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Glenwood Springs: so much to do that they could only fit some of it under a bridge. (MONTAGE)

Glenwood Springs, Colorado is a fun town.  That’s its brand.  It aspires to be one of America’s most recreationally-minded small municipalities—really more of a tiny city—and it routinely makes the top 10 lists among various outdoor-centric periodicals, as I covered once before.  Sometimes it reaches a bit further, placing on lists of all-around best and

Hopscotching: supermarkets locate and re-locate. Why can’t gyms?

My latest article is on Urban Indy. It represents a sort of sequel to an article I wrote about 18 months earlier, where I followed a single Kroger supermarket on the south side of Indianapolis as it kept changing locations–four separate places in about twenty years, all new construction. And none of those locations were

Pizzeria conversion: with one city’s Italian loss is another’s gain.

It’s a busy time of year and I need to meet my monthly blogging goals, so I’m going to cheat a little bit and piggyback on my previous article.  To be frank, it’s a double-cheat, since I usually try to avoid featuring the same state for two blog articles in a row.  But here I

Church conversion, from pizza pie to piety. And garlic knots for the communion host?

Social critics have asserted for decades that American religiosity is in a state of decline.  In recent years, they have grown more confident.  And they certainly have evidence: churches are closing left and right across the country, a condition that accelerated during the peak of COVID-19 lockdowns.  Additionally, polls show a reduced percentage of American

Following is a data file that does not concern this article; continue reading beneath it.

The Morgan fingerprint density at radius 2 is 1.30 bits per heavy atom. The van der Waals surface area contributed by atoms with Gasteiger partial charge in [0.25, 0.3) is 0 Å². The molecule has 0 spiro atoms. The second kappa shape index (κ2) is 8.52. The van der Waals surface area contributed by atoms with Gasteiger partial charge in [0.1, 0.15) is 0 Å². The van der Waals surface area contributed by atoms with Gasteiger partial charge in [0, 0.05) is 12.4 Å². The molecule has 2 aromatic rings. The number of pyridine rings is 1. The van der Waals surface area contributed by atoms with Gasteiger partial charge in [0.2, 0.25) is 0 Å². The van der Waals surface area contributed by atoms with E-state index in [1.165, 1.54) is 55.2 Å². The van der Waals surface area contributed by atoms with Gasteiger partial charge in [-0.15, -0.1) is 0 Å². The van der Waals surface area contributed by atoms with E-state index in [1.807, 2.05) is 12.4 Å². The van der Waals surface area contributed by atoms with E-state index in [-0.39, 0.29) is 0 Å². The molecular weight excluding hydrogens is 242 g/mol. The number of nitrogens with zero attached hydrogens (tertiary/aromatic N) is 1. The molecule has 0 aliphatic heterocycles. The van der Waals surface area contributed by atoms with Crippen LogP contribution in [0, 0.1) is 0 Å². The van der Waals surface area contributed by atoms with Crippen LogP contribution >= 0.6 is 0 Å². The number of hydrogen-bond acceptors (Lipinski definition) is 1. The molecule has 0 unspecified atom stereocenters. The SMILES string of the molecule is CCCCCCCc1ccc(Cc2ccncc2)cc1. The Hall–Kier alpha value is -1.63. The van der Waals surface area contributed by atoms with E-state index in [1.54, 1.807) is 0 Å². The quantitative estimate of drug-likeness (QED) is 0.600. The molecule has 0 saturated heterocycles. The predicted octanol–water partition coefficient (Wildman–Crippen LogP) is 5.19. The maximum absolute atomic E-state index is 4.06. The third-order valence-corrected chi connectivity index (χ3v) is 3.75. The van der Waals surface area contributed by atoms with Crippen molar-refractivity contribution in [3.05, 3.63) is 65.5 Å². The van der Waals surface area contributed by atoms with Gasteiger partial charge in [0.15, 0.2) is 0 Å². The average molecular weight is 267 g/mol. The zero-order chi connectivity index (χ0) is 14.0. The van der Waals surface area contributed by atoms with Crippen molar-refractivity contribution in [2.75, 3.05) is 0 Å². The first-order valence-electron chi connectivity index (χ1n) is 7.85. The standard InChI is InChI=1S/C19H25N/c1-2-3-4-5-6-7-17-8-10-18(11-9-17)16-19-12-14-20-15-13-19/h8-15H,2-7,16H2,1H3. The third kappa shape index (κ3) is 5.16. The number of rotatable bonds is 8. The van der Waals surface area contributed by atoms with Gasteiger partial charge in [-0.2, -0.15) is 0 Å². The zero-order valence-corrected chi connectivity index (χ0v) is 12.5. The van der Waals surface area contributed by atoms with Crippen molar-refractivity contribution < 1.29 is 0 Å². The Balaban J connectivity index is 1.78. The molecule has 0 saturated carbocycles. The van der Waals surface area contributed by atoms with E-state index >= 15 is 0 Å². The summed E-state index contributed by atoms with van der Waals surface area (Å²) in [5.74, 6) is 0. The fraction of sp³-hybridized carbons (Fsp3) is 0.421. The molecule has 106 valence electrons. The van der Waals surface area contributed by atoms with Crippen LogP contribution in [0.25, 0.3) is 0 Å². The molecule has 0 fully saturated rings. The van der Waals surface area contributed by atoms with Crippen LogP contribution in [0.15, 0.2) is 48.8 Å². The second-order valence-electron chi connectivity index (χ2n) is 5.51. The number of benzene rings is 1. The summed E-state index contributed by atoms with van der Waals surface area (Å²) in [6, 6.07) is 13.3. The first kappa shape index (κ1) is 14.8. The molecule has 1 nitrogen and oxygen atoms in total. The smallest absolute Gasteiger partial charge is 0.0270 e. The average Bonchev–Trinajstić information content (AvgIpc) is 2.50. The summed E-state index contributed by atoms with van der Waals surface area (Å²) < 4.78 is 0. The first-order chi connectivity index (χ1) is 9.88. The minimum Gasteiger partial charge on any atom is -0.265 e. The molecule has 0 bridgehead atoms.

Anthony Santaniello: a eulogy for a lover of subways.

In what is a first for American Dirt—and what I hope not to become a regular occurrence—I offer a tribute to a fellow urbanist and friend.  Longtime employee of Philadelphia City Planning Commission and then Philadelphia Streets Department, Anthony Santaniello passed away on October 21st.  Anthony wasn’t just a casual follower of the work on

Color choice: a gladiator match between brand green and brand red, in a strip mall coliseum.

The infamous book How to Lie with Maps initially offered a light-hearted attempt to explore how maps can entice, mislead, inflame, and generally propagandize, often without necessarily depicting anything geographically untruthfully.  Juxtapositions (not always to scale), labels, color choice, and infographics can all endow an editorial skew on what seems like objective spatial representation.  And

Custom racks: a stylish place to park your Cannondale. Or canine.

Bicycles may never become a primary means of getting around in the United States, at least not to the degree that they are in, say, Denmark or Netherlands.  Our cities are too spread out, cars have (at least until recently) been comparatively cheap and easy to own, and—perhaps most important of all—a majority of Americans

DC food desert: South Anacostia has a single holdout supermarket.  Will it survive?

The term itself doesn’t usually require much explanation, even if most people have never used the it in everyday conversation.  They automatically know what a food desert is.  For those who don’t, it takes very little to conceptualize: if a person lives in an urbanized area—and most Americans do—odds are good that he or she

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Anthony Santaniello: a eulogy for a lover of subways.

In what is a first for American Dirt—and what I hope not to become a regular occurrence—I offer a tribute to a fellow urbanist and friend.  Longtime employee of Philadelphia City Planning Commission

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